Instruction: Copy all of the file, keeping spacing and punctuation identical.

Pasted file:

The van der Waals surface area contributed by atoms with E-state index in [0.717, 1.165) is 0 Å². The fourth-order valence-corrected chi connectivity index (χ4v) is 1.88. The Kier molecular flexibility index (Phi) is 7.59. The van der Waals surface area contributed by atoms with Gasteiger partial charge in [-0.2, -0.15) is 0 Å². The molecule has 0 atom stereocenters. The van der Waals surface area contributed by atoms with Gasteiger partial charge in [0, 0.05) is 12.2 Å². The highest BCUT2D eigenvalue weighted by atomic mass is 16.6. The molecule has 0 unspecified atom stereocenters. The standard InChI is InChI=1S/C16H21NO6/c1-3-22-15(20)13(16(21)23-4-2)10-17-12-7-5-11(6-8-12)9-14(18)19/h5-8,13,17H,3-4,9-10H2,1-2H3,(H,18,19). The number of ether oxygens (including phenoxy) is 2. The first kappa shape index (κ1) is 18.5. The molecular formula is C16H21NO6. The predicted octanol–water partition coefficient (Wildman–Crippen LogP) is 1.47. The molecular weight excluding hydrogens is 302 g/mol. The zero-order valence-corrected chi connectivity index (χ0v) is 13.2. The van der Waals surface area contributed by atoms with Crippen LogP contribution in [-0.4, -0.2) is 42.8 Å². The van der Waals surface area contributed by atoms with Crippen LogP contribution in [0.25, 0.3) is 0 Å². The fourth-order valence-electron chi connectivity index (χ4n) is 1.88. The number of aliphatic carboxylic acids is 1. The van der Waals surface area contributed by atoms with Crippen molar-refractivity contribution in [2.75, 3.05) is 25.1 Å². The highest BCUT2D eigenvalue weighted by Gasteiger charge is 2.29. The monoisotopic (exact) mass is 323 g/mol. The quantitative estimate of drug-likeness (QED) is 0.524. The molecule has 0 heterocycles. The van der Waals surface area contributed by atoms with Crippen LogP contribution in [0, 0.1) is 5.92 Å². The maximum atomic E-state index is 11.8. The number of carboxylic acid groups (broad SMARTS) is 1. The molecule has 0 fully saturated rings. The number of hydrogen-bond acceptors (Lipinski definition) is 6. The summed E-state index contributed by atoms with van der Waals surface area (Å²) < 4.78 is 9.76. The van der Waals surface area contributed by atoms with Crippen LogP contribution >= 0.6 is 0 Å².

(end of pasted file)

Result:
The van der Waals surface area contributed by atoms with E-state index in [0.717, 1.165) is 0 Å². The fourth-order valence-corrected chi connectivity index (χ4v) is 1.88. The Kier molecular flexibility index (Phi) is 7.59. The van der Waals surface area contributed by atoms with Gasteiger partial charge in [-0.2, -0.15) is 0 Å². The molecule has 0 atom stereocenters. The van der Waals surface area contributed by atoms with Gasteiger partial charge in [0, 0.05) is 12.2 Å². The highest BCUT2D eigenvalue weighted by atomic mass is 16.6. The molecule has 0 unspecified atom stereocenters. The standard InChI is InChI=1S/C16H21NO6/c1-3-22-15(20)13(16(21)23-4-2)10-17-12-7-5-11(6-8-12)9-14(18)19/h5-8,13,17H,3-4,9-10H2,1-2H3,(H,18,19). The number of ether oxygens (including phenoxy) is 2. The first kappa shape index (κ1) is 18.5. The molecular formula is C16H21NO6. The predicted octanol–water partition coefficient (Wildman–Crippen LogP) is 1.47. The molecular weight excluding hydrogens is 302 g/mol. The zero-order valence-corrected chi connectivity index (χ0v) is 13.2. The van der Waals surface area contributed by atoms with Crippen LogP contribution in [-0.4, -0.2) is 42.8 Å². The van der Waals surface area contributed by atoms with Crippen LogP contribution in [0.25, 0.3) is 0 Å². The fourth-order valence-electron chi connectivity index (χ4n) is 1.88. The number of aliphatic carboxylic acids is 1. The van der Waals surface area contributed by atoms with Crippen molar-refractivity contribution in [2.75, 3.05) is 25.1 Å². The highest BCUT2D eigenvalue weighted by Gasteiger charge is 2.29. The monoisotopic (exact) mass is 323 g/mol. The quantitative estimate of drug-likeness (QED) is 0.524. The molecule has 0 heterocycles. The van der Waals surface area contributed by atoms with Crippen LogP contribution in [0, 0.1) is 5.92 Å². The maximum atomic E-state index is 11.8. The number of carboxylic acid groups (broad SMARTS) is 1. The molecule has 0 fully saturated rings. The number of hydrogen-bond acceptors (Lipinski definition) is 6. The summed E-state index contributed by atoms with van der Waals surface area (Å²) < 4.78 is 9.76. The van der Waals surface area contributed by atoms with Crippen LogP contribution >= 0.6 is 0 Å².